Eyal Bar said...

Some of the comments here are very surprising to me. AMBAC built a company which now likely requires an UNANTICIPATED capital injection. So obviously these guys have an anticipation problem, i.e. their predictions are not the best. Therefore, how can we believe when, for example, they say that ALT-A is nothing to worry about?

Bad Uncle,

Many smart people believe the 10yr is where it is very temporarily. Also, your comment about insurers as a real estate play lacks sense in my view. If anything is to be understood from this crisis, it's that excess leverage led to hard times. You think reasonable people will want to play real estate via the super-duper leverage of owning equity or equity-linked investments in credit insurers?? You can't even get a 95 LTV loan out there!!! And you shouldn't be able to, especially not for 2nd/vacation/investment home, which is basically what you'd be doing by investing in credit insurers.
I think it's true that MIs have RELATIVELY an economic incentive to do things that add value and scream of prudence and logic, as opposed to the many volume-driven actors in this theatric play that we are watching. But even they have stock options etc'.

Monolines as a real estate play? No, I'd rather buy the building itself.

Band Uncle said...

Eyal Bar,

The essential underlying credit support of a RMBS is the the collection of mortgages. The MIs interests are the most senior of the mortgage tranches and therefore will have preferential access to and control of the collateral. If things do go badly and the RMBS' default, they will effectively control the properties at a cost approximating 80% or less of the original loan (less interest payments). This could be a situation much like that when the RTC sold off loans in bundles, good, bad and indifferent, at pennies on the dollar. I know these securities are fairly complex but there is a lot of notional here, and I sense that a lot of this notional is being discounted pretty heavily, note ETrade's sale at 27 cents on the dollar. I look at the MI assets (true AAA investments, unique highly profitable franchise, and subrogation rights on the bad policies) and I see some excellent opportunities. Don't forget that Sears and McDonalds have been looked at as RE plays.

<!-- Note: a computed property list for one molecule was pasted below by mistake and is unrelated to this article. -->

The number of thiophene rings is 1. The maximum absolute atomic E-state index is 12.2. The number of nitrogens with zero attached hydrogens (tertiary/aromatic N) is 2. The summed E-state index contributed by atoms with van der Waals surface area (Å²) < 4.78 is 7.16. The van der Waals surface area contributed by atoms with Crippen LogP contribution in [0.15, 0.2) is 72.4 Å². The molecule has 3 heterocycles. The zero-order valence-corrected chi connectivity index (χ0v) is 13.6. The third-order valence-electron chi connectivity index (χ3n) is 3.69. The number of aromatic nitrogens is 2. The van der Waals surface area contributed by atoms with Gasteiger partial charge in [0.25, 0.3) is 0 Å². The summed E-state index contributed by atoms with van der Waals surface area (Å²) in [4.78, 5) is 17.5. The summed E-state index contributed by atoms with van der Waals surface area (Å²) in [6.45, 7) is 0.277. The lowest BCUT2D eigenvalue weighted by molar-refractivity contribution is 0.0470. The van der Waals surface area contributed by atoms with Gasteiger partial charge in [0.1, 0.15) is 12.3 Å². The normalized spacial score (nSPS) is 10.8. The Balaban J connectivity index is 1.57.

Anonymous said...


Love to hear your opinion on how the second lien/HELOC business will impact the mgt insurers. Seems like this could be a real problem. Afterall, in MBIA's case the amount of HELOC and 2nd lien is 5x the amount of sub-prime.

In a second lien mgt, the lender has the 0-20% loss (although others are possible 5-20%, 10-25%, etc...). Let us assume that the borrower was a prime borrower, but that between the slightly inflated assesed value and the HPD (BTW I hate the term negative HPA) and forecloser costs, let us say that the value is 80% of original assesed value. Should the borrower default, that seems like a 100% severity.

Since it seems at least in MBIA's case that they insured only at the AAA or Super-AAA, which would have say 20-40% subordination, is it possible to hit these levels given that the severity will be very high ~100%? How many "liar loans" in a particular insured issue do you need? While on average I think that these loans were a small percentage of overall loans made(12% for 2006), some cdo out there is going to have less and some is going to have more.